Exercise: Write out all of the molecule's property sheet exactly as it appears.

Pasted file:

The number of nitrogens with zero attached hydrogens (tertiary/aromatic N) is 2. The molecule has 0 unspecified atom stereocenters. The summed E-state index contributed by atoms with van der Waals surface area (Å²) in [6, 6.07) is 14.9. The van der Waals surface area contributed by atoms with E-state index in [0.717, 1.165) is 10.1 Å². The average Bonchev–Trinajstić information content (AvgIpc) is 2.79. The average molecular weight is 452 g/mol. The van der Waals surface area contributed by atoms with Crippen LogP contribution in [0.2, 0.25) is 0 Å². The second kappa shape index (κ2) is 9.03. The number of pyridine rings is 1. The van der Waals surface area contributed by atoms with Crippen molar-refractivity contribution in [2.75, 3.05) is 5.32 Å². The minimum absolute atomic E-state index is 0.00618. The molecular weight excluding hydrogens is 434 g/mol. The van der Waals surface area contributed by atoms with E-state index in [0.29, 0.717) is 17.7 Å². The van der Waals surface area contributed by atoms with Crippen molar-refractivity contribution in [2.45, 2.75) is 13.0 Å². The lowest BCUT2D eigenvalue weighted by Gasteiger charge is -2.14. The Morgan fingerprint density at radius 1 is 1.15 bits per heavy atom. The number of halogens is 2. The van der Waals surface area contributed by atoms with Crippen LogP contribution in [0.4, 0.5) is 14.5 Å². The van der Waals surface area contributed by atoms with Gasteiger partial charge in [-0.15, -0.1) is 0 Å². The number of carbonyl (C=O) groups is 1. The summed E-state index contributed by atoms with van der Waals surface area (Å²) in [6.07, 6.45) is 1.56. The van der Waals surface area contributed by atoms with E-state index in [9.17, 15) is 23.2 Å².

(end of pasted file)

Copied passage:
The number of nitrogens with zero attached hydrogens (tertiary/aromatic N) is 2. The molecule has 0 unspecified atom stereocenters. The summed E-state index contributed by atoms with van der Waals surface area (Å²) in [6, 6.07) is 14.9. The van der Waals surface area contributed by atoms with E-state index in [0.717, 1.165) is 10.1 Å². The average Bonchev–Trinajstić information content (AvgIpc) is 2.79. The average molecular weight is 452 g/mol. The van der Waals surface area contributed by atoms with Crippen LogP contribution in [0.2, 0.25) is 0 Å². The second kappa shape index (κ2) is 9.03. The number of pyridine rings is 1. The van der Waals surface area contributed by atoms with Crippen molar-refractivity contribution in [2.75, 3.05) is 5.32 Å². The minimum absolute atomic E-state index is 0.00618. The molecular weight excluding hydrogens is 434 g/mol. The van der Waals surface area contributed by atoms with E-state index in [0.29, 0.717) is 17.7 Å². The van der Waals surface area contributed by atoms with Crippen molar-refractivity contribution in [2.45, 2.75) is 13.0 Å². The lowest BCUT2D eigenvalue weighted by Gasteiger charge is -2.14. The Morgan fingerprint density at radius 1 is 1.15 bits per heavy atom. The number of halogens is 2. The van der Waals surface area contributed by atoms with Crippen LogP contribution in [0.4, 0.5) is 14.5 Å². The van der Waals surface area contributed by atoms with Gasteiger partial charge in [-0.15, -0.1) is 0 Å². The number of carbonyl (C=O) groups is 1. The summed E-state index contributed by atoms with van der Waals surface area (Å²) in [6.07, 6.45) is 1.56. The van der Waals surface area contributed by atoms with E-state index in [9.17, 15) is 23.2 Å².